Artist depiction of an asteroid on a collision course with Earth.
An asteroid on a collision course with Earth is inevitable. Astronomer Michael Lund explains how a new telescope under construction in Chile will become a vital tool for detecting objects that could devastate our planet.
Letitia Wright in
Black Panther. Popular discussions about the movie demonstrate a desire for representation in commercial media.
Black Panther arrives at a moment of possibility. Its popularity demonstrates that people are crying out for chances to see themselves and their communities portrayed with dignity—as heroes.
Small asteroids can be hard to spot. But what kind of threat do they pose to the Earth?
The 2017 Geminids as seen from Ecuador, against the backdrop of the splendid Milky Way (centre) and the Large Magellanic Cloud (right).
Your guide to some of the best meteor showers for 2018. Where to look and when in both the northern and southern skies to catch nature's fireworks.
Ten new remote cameras will soon be scouring the British night skies for meteorites.
The Sun is currently middle-aged, having celebrated its 4,568,000,000th birthday at some point in the last million years.
In five or seven billion years time, the Sun's life will come to an end. And it will be really spectacular - if you're watching from far enough away.
Patience can be rewarded as with this composite of the 2016 Geminids meteor shower, seen over Mt Teide volcano on the Canary Islands, off Spain.
2017 is looking to be a spectacular year for meteor showers. So here's what to look out for in both the northern and southern skies.
How to save the Earth from an asteroid strike.
Large asteroid hits on Earth have the potential to wipe out humanity so knowing how to detect and deflect them is vital. But we know very little about the interior make up of many asteroids.
The annual Perseid meteor shower gives us a glimpse of remnants from the early formation of the solar system.
On February 29, night suddenly becomes day.
Was it a UFO? Was it a high-tech plane? Here's what lucky people really saw over Scotland on February 29.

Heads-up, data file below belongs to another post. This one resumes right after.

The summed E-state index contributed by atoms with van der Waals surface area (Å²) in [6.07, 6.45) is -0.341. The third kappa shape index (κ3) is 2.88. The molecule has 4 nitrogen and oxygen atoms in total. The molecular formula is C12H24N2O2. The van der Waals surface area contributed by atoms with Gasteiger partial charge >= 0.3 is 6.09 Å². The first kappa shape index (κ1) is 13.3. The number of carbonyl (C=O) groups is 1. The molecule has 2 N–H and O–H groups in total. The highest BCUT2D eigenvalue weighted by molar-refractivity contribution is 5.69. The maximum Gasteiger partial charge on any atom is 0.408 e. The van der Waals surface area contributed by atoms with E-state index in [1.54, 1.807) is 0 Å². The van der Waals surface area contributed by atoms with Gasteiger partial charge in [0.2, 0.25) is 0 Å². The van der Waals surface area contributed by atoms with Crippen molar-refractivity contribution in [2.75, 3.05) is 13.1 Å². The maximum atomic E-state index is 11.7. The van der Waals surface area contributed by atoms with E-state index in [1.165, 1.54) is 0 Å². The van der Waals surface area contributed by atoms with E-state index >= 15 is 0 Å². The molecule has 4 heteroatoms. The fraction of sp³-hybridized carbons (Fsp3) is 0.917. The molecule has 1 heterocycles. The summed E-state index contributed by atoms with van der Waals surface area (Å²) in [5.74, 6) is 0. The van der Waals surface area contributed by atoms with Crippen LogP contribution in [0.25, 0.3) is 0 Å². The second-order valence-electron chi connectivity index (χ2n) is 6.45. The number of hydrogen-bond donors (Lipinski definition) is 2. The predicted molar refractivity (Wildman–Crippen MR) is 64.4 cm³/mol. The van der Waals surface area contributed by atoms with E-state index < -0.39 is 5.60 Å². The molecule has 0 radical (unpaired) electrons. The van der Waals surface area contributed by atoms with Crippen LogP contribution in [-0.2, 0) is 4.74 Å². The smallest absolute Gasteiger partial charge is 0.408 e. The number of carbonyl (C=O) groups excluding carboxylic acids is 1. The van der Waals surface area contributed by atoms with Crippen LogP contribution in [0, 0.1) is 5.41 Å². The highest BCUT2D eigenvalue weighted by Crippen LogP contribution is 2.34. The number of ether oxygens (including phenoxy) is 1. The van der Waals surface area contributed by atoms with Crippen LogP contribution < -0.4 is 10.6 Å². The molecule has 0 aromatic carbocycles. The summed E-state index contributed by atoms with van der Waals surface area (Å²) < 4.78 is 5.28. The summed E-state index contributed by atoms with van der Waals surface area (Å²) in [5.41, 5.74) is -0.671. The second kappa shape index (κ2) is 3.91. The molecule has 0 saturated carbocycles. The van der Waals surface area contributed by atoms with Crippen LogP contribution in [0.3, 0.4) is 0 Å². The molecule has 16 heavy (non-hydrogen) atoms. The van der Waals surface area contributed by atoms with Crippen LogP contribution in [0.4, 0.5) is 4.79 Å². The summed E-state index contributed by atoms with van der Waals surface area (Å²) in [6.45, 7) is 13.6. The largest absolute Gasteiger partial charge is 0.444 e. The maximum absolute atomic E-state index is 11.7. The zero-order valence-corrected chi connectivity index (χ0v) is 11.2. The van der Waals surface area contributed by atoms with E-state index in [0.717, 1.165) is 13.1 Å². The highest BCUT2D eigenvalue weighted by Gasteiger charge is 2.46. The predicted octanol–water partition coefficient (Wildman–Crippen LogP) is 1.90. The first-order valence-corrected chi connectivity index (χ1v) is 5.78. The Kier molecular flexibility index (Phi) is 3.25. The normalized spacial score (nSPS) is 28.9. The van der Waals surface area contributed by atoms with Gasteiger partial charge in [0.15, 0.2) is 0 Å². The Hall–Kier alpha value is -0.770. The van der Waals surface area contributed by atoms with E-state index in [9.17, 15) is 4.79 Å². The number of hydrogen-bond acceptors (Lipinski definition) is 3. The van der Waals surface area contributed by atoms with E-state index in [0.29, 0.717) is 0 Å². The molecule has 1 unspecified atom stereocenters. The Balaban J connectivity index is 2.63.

A meteor exploding over the South Pacific on February 6 was the biggest since the Chelyabinsk meteor in 2013. Here are some other fiery visitors.
The destructive meteor trace that fell on Chelyabinsk, Russia, in 2013.
A meteoriticist takes a look at the evidence surrounding a tragic death – and gives her verdict on whether it was caused by a meteorite.
The November 27 fireball as photographed by the Desert Fireball Network observatory at William Creek, South Australia.
Desert Fireball Network
It's no easy task to find a meteorite that's just been seen flashing across the sky. But it helps if you have an automatic network of "eyes" on the night sky.
A brilliant fireball lights up the sky above the Southern Ocean at the 12 Apostles National Park on the Great Ocean Road, Victoria, Australia.
Many meteor showers are a regular annual event, but what you can see varies from year to year. So which showers will be the best for 2016?
A composite image of the Geminid Meteors.
Phil Hart/Tanya Hill
A darkened moon is promising to allow us to see one of the best meteor showers of the year, so long as the skies are clear.
The big hole left behind tells only part of the story.
The Barringer meteor crater is an iconic Arizona landmark, more than 1km wide and 170 metres deep, left behind by a massive 300,000 tonne meteorite that hit Earth 50,000 years ago with a force equivalent…
The early solar system was once a turbulent place.
The early solar system was a busy place with plenty of meteorite impacts on the new planets and moons. But finding evidence of such impacts on Earth can be tricky.
Hurricane Arthur photographed by ESA astronaut Alexander Gerst.
Astronauts living on the ISS get to experience the wonders of the universe's natural phenomena like no one else.
A sacred moment for stargazers: the Perseid meteor shower in August, 2009.
From a meteor shower to 67P's closest approach to the sun: prepare to be amazed by comets.
Aboriginal stories dating back many thousands of years talk of a fire from the sky in an area now home to the Henbury meteorite craters, in the Northern Territory.
We can learn much about meteor strikes in ancient Australia by examining the oral traditions of indigenous people.